You might wince at the prospect of a group of Broadway egotists landing in a conservative town to fight for a teen lesbian to bring her date to the prom — but it turns out to be a happy merging of disparate worlds in “The Prom,” a loopy, loving and joyous musical receiving its world premiere at Atlanta’s Alliance Theater. Think “Fun Home” meets “The Drowsy Chaperone.”
“Drowsy” co-creator Bob Martin co-scripted this very funny, tenderhearted show with Chad Beguelin (“Elf,” “Aladdin”), once again tapping into the power of positive showtunes — and the ways they can inspire, energize and comfort. Director Casey Nicholaw (“Aladdin,” “Something Rotten!”), who helped bring a balance of sweet Broadway aspiration to “South Park” attitude in “The Book of Mormon,” corrals a crackerjack cast that mixes outrageous ham with schmaltz. Don’t be surprised if “The Prom” gets a Broadway corsage.
A quartet of “bloated relics of the theater,” desperate to be more likable, try to change their image by fighting against “a little injustice that we can drive to.” This self-obsessed troupe is led by diva Dee Dee (Beth Leavel, pulling out more stops than Dorothy Loudon in her prime), her flamboyant co-star Barry (Brooks Ashmanskas, “gayer than a box of wigs”), forever-chorine Angie (Angie Schworer); Juilliard fave-turned-waiter Trent (Christopher Sieber) and publicist Sheldon (Josh Lamon), who might not deliver Jimmy Fallon but can book a monster truck rally.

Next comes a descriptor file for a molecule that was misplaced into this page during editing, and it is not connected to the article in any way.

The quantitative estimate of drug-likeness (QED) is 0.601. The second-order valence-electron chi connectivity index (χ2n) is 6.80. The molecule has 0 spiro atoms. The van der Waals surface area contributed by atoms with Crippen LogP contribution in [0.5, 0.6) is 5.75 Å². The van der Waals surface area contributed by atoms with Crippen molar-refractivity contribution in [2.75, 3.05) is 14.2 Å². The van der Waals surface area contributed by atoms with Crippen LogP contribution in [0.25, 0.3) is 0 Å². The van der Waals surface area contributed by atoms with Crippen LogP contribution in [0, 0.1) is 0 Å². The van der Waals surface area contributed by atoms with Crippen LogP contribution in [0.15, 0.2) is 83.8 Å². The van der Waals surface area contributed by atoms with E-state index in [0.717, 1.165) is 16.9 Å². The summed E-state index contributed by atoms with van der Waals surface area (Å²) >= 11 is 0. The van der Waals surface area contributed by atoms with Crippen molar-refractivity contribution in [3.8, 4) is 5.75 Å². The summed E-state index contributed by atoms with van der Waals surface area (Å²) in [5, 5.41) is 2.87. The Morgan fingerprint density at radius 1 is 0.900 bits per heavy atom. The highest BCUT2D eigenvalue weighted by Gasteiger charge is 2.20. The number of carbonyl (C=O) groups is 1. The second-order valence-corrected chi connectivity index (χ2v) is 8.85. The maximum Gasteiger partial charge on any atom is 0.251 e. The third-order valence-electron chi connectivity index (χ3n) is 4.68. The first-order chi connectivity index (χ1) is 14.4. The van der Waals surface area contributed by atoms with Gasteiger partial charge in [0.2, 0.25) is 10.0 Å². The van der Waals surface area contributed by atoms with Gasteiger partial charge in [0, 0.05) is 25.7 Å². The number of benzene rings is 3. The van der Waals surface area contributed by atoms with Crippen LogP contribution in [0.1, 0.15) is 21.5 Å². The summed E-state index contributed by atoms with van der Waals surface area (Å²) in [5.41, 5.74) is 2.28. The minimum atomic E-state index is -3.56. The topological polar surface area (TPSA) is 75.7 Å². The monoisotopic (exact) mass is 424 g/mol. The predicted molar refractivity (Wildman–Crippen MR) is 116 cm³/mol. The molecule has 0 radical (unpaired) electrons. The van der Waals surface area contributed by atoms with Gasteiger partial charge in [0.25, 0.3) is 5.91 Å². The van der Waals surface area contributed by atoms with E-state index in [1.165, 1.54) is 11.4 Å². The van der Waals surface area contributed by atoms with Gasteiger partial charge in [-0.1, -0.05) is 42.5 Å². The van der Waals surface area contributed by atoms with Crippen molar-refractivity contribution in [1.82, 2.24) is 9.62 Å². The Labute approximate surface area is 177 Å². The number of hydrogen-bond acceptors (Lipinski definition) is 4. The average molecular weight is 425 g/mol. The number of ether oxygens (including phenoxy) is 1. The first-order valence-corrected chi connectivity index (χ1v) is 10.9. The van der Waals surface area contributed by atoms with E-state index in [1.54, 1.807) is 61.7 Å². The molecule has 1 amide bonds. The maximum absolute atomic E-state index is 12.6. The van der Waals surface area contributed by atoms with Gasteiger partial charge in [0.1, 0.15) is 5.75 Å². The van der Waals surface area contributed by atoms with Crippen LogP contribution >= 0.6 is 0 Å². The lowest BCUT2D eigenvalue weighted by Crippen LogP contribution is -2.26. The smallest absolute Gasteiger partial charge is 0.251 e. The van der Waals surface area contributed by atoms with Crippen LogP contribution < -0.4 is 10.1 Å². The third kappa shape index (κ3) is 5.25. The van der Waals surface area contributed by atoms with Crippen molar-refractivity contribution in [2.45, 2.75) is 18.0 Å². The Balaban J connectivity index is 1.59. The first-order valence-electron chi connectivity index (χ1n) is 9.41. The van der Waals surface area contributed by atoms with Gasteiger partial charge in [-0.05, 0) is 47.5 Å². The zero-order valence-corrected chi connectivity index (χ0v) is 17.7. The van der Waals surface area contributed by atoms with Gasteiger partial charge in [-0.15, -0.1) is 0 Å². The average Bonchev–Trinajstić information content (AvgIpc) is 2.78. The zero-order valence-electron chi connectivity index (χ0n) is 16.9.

The proceedings are propelled by Nicholaw’s energetic and witty dances, plus a pleasing score by Matthew Sklar (with Beguelin supplying the bright lyrics) that refresh showtune templates with nods to Kander & Ebb, Stephen Schwartz and Jerry Herman.
Keeping the initial one-joke concept from veering completely off the rails are the human characterizations of some of the folks in Heaven, Indiana: Caitlin Kinnunen’s Emma — the plucky-but-anxious gay teen who just wants to dance with the person she loves; her still-closeted cheerleader girlfriend Alyssa (Anna Grace Barlow); and their sympathetic principal Mr. Hawkins (Martin Moran, evoking Man in the Chair from “Chaperone” with his loving fan song to Dee Dee at an Applebee’s, “We Look to the Stars.”)
Transformation is the emotional thread deftly woven throughout, in the town’s shifting attitude toward Emma in “Love Thy Neighbor” (though that old saw of a theme could use some freshening); in Emma finding her inner “zazz,” thanks to Schworer’s fantastic leggy lesson; even in Dee Dee’s attempt at caring for others — while still staying in the spotlight — in the belter “The Lady’s Improving.”
Not everyone will catch the show’s plentiful Broadway references to “Carrie,” Fosse and Bernadette — there’s even a costume homage to William Ivey Long — but that doesn’t matter much when the gags are played by a group of pros having a field day with show-biz indulgences.
The musical also nicely taps into the power of social media, the importance of the courts and the generational shift in attitudes about gays, movingly expressed by Emma and Barry. In the end, you can’t help but share Ashmanskas’ boundless exuberance when he, too, finally gets asked to the prom. That’s when worlds merge, into the happy bliss of Musical Comedy Heaven, Indiana.